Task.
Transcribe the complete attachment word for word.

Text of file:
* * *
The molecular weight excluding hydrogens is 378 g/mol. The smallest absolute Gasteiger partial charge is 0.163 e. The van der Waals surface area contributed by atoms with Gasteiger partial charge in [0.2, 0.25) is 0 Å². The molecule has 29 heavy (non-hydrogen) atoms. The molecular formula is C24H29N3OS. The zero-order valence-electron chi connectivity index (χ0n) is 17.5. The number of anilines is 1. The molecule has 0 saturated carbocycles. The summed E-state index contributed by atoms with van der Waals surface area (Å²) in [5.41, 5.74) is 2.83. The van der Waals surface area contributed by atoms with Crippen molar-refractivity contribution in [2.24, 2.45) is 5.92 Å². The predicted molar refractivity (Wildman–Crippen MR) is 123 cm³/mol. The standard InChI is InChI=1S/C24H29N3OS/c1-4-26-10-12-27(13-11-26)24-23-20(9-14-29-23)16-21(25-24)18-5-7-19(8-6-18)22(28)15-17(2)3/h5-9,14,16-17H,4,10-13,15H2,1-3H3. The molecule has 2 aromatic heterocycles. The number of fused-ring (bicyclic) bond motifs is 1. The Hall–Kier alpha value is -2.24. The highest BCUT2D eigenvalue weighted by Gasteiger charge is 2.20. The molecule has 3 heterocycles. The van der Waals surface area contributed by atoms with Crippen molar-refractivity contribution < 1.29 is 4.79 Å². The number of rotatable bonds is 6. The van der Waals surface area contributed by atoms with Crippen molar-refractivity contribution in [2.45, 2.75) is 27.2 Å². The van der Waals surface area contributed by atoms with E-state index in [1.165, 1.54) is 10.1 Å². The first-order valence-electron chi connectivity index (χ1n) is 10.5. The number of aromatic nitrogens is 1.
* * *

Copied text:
The molecular weight excluding hydrogens is 378 g/mol. The smallest absolute Gasteiger partial charge is 0.163 e. The van der Waals surface area contributed by atoms with Gasteiger partial charge in [0.2, 0.25) is 0 Å². The molecule has 29 heavy (non-hydrogen) atoms. The molecular formula is C24H29N3OS. The zero-order valence-electron chi connectivity index (χ0n) is 17.5. The number of anilines is 1. The molecule has 0 saturated carbocycles. The summed E-state index contributed by atoms with van der Waals surface area (Å²) in [5.41, 5.74) is 2.83. The van der Waals surface area contributed by atoms with Crippen molar-refractivity contribution in [2.24, 2.45) is 5.92 Å². The predicted molar refractivity (Wildman–Crippen MR) is 123 cm³/mol. The standard InChI is InChI=1S/C24H29N3OS/c1-4-26-10-12-27(13-11-26)24-23-20(9-14-29-23)16-21(25-24)18-5-7-19(8-6-18)22(28)15-17(2)3/h5-9,14,16-17H,4,10-13,15H2,1-3H3. The molecule has 2 aromatic heterocycles. The number of fused-ring (bicyclic) bond motifs is 1. The Hall–Kier alpha value is -2.24. The highest BCUT2D eigenvalue weighted by Gasteiger charge is 2.20. The molecule has 3 heterocycles. The van der Waals surface area contributed by atoms with Crippen molar-refractivity contribution < 1.29 is 4.79 Å². The number of rotatable bonds is 6. The van der Waals surface area contributed by atoms with Crippen molar-refractivity contribution in [2.45, 2.75) is 27.2 Å². The van der Waals surface area contributed by atoms with E-state index in [1.165, 1.54) is 10.1 Å². The first-order valence-electron chi connectivity index (χ1n) is 10.5. The number of aromatic nitrogens is 1.